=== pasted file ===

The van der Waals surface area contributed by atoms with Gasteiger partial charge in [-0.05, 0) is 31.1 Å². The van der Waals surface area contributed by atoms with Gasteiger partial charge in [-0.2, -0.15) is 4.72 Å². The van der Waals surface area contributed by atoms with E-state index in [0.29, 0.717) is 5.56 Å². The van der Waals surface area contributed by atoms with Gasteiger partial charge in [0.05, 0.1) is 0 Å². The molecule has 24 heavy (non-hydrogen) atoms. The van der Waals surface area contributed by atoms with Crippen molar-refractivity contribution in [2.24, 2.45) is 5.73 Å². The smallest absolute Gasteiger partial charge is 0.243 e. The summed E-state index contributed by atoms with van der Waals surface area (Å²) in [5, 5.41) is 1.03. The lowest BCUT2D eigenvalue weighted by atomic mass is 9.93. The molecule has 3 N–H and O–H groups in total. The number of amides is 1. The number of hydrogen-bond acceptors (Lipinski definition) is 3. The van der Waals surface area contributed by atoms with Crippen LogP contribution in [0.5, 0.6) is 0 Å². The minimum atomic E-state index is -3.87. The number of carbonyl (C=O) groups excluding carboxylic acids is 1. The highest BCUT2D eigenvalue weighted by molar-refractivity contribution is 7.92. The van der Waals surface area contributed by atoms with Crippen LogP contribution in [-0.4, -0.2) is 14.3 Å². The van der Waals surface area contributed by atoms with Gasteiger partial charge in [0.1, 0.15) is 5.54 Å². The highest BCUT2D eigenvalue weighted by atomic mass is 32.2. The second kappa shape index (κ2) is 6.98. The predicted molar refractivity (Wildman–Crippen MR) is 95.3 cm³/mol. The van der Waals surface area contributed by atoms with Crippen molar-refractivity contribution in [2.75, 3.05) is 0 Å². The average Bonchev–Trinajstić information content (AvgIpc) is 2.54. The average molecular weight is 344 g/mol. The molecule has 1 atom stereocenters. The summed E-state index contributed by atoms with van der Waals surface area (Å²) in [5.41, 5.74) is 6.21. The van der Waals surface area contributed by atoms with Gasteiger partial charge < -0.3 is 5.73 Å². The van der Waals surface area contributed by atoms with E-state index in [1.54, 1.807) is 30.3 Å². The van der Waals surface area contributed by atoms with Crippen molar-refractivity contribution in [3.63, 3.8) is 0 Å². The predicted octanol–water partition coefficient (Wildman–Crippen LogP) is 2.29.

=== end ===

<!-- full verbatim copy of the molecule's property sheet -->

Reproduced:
The van der Waals surface area contributed by atoms with Gasteiger partial charge in [-0.05, 0) is 31.1 Å². The van der Waals surface area contributed by atoms with Gasteiger partial charge in [-0.2, -0.15) is 4.72 Å². The van der Waals surface area contributed by atoms with E-state index in [0.29, 0.717) is 5.56 Å². The van der Waals surface area contributed by atoms with Gasteiger partial charge in [0.05, 0.1) is 0 Å². The molecule has 24 heavy (non-hydrogen) atoms. The van der Waals surface area contributed by atoms with Crippen molar-refractivity contribution in [2.24, 2.45) is 5.73 Å². The smallest absolute Gasteiger partial charge is 0.243 e. The summed E-state index contributed by atoms with van der Waals surface area (Å²) in [5, 5.41) is 1.03. The lowest BCUT2D eigenvalue weighted by atomic mass is 9.93. The molecule has 3 N–H and O–H groups in total. The number of amides is 1. The number of hydrogen-bond acceptors (Lipinski definition) is 3. The van der Waals surface area contributed by atoms with Crippen LogP contribution in [0.5, 0.6) is 0 Å². The minimum atomic E-state index is -3.87. The number of carbonyl (C=O) groups excluding carboxylic acids is 1. The highest BCUT2D eigenvalue weighted by molar-refractivity contribution is 7.92. The van der Waals surface area contributed by atoms with Crippen LogP contribution in [-0.4, -0.2) is 14.3 Å². The van der Waals surface area contributed by atoms with Gasteiger partial charge in [0.1, 0.15) is 5.54 Å². The highest BCUT2D eigenvalue weighted by atomic mass is 32.2. The second kappa shape index (κ2) is 6.98. The predicted molar refractivity (Wildman–Crippen MR) is 95.3 cm³/mol. The van der Waals surface area contributed by atoms with Crippen molar-refractivity contribution in [2.75, 3.05) is 0 Å². The average Bonchev–Trinajstić information content (AvgIpc) is 2.54. The average molecular weight is 344 g/mol. The molecule has 1 atom stereocenters. The summed E-state index contributed by atoms with van der Waals surface area (Å²) in [5.41, 5.74) is 6.21. The van der Waals surface area contributed by atoms with Gasteiger partial charge < -0.3 is 5.73 Å². The van der Waals surface area contributed by atoms with E-state index in [1.54, 1.807) is 30.3 Å². The van der Waals surface area contributed by atoms with Crippen molar-refractivity contribution in [3.63, 3.8) is 0 Å². The predicted octanol–water partition coefficient (Wildman–Crippen LogP) is 2.29.